I love this list! First time making dog treats, didn’t have all the ingredients for one recipe so I used this as inspiration. I used peanut butter, eggs, flour, honey, and vegetable broth to make soft, chewy dog biscuits and used a heart cookie cutter. My pugs & chihuahua, and my boyfriend’s goldens loved em! Even tried one myself heheh – turned out like lightly sweetened peanut butter cookies.
Hi I hope your dog is eating now but if not I have a recommendation for you, my 8 month puppy stop eating kibble so I started cooking for him, this is my first dog so I don’t have so much experience. Weel after some months eating cook chicken with vegetables and other snacks he stopped eating again I think he got bored (again) so I bought greek gods greek yogurt (plain) and he love his food again, maybe you can try something like this.
Lifting the Cut Outs - Once you have cut out as many dog biscuits as you can, it's time to transfer the cookies to the baking sheet. Start by pulling away the excess dough from around the cut outs. Place the unused dough back into your bowl to be rolled out. Gently lift the cookie away from the parchment paper or flour covered surface with a metal or thin spatula.
When preparing homemade dog treats, make sure you take into account any allergies that your pet has to specific ingredients. You will want to avoid adding any ingredient that you know that your pet has reacted poorly to in the past. If you are experimenting with new flavors, feed the treat to your dog in a small amount to see how he reacts to it before distributing an entire treat. Store your homemade dog treats in an airtight container and place them in the freezer. Allow the treat to thaw for 10 – 20 minutes prior to serving to your dog. Treats can last for up to 6 months in the freezer.
Hi…I just recently started making my own wet food to add to the grain free kibble for my dogs. My older dog seems to have a definite allergy to wheat. We adopted a new dog and in my effort to entice him to eat, I introduced him to a regular wet food with his kibble and let my older one have some as well. Within 2 months, we noticed that he was showing signs of atopic dermititus around his eyes. So now I am making their food with ground turkey, kidney beans, peas, carrots and brown rice and adding some fish oil once it is cooked. Within a week, we are seeing an great improvement to his eyes…plus, they love it! Less expensive than anything from the store!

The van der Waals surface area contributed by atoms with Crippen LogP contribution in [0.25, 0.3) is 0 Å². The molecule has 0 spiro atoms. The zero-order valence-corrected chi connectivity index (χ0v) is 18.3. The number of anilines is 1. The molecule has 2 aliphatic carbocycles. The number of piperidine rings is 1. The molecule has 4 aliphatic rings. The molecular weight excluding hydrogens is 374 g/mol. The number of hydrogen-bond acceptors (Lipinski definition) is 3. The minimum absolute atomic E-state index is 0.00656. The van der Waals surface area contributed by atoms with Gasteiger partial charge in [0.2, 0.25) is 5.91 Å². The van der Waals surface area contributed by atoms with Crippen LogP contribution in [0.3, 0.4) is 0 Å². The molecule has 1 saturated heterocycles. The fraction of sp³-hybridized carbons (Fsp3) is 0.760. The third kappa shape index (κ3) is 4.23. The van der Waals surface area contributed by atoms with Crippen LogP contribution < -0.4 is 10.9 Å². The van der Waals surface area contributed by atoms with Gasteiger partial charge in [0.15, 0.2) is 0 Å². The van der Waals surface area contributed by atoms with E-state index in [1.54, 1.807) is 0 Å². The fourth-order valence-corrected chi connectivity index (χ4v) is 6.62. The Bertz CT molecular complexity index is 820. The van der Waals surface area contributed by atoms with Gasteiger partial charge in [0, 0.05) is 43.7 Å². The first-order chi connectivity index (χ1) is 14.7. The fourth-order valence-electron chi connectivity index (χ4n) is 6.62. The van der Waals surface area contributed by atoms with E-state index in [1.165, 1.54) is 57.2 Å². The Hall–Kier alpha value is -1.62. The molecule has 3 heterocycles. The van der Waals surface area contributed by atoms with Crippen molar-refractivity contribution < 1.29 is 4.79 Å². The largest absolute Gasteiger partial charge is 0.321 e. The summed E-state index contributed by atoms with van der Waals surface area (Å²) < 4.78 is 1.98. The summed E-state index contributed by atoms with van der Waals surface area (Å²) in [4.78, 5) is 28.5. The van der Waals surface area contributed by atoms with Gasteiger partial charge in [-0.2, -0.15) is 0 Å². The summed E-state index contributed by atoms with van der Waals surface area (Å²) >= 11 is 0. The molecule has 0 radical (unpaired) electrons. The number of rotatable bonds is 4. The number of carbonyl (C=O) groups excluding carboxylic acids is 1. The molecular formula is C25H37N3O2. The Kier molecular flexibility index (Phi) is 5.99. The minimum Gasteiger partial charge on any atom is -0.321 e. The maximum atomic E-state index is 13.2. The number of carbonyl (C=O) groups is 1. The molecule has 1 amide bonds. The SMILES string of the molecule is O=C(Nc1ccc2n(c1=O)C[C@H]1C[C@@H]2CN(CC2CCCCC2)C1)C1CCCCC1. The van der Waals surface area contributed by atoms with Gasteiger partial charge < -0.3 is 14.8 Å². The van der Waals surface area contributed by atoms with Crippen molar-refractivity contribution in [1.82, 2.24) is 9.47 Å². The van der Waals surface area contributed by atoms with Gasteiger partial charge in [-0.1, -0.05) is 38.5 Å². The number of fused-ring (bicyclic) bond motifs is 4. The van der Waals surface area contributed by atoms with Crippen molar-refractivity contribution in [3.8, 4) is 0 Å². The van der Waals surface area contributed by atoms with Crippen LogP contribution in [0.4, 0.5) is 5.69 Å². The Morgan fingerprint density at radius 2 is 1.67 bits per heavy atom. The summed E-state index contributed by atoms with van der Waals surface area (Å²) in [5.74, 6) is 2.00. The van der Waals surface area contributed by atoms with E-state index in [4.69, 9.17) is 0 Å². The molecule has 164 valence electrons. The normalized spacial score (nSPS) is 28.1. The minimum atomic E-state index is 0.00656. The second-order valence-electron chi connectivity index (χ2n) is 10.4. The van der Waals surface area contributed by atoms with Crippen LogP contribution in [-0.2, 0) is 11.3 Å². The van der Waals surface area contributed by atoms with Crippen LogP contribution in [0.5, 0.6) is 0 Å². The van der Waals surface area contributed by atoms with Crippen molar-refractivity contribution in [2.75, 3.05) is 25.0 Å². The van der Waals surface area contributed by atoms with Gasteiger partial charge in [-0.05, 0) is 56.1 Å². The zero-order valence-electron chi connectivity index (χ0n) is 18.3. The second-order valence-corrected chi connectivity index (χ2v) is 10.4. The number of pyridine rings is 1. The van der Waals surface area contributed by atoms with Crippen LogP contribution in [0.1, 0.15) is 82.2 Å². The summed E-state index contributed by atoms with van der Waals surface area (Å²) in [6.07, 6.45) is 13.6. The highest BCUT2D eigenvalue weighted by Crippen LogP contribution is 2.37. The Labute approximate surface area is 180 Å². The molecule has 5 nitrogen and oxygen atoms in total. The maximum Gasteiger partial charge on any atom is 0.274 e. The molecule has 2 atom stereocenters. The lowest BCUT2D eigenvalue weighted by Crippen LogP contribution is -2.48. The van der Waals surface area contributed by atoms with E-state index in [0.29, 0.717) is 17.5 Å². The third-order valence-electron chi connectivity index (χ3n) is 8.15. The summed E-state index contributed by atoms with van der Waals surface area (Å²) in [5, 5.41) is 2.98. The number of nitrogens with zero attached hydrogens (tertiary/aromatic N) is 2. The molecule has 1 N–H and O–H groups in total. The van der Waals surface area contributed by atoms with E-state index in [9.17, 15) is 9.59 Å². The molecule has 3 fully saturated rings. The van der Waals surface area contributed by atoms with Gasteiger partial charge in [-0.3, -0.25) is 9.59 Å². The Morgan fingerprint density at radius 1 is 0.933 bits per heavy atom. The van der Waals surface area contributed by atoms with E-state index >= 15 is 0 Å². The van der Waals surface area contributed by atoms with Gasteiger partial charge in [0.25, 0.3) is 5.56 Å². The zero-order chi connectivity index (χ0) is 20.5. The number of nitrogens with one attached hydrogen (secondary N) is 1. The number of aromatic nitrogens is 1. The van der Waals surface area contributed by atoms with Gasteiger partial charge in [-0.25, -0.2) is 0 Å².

​This is a different type of recipe, in fact there's no real recipe here at all. This is more instruction on how to construct your own recipe using optimal ingredients for a properly nutrtionally balanced meal. They have sources several scientific studies and even vet endorsed sample diets in order to give you a better idea of what's suitable for your dog - a highly recommend you give this a read.

It isn’t uncommon for a dog owner to decide to make homemade dog food. Whether you just want to save money or you want to make sure that you know what type of ingredients are going into your dog’s meals, it isn’t that difficult to do. The most important thing is to make sure they get foods that contain protein, calcium and other nutrients they need for energy.
I just started making food for my 10 yr. old lab. Here goes: 2 lbs hamburger 1 lb chicken hearts and gizzards, 1/2 lb beef liver, 8 cups brown rice, large can of collard greens, small can of pumpkin, small can of peas and carrots, 1/2 cup blueberries. I chop up the liverand gizzards. Put it all in 16 cups of water and boli for 20 minutes. I vary the veggies and fruit. She weighs about 90 lbs and needs to lose weight so I feed her 2 lbs a day. I add chia seeds when feeding. 21/4 t a day. She was a picky eater before so she got way too many human food treats. Now she gobbles down her food and no more begging. Just started so I might have to adjust her serving size.
Hello! I am BRAND new to this and just want to make sure I don’t miss any nutrients my babies need!! I have 2 mini dachshunds and a foster chihuaha, are there any recipes specific for tiny babies? Also, I read something about determining how much of what goes in by their weight. Anyone know HOW to do that/what the equation for that is (Example:weight-10lbs:__×10÷__=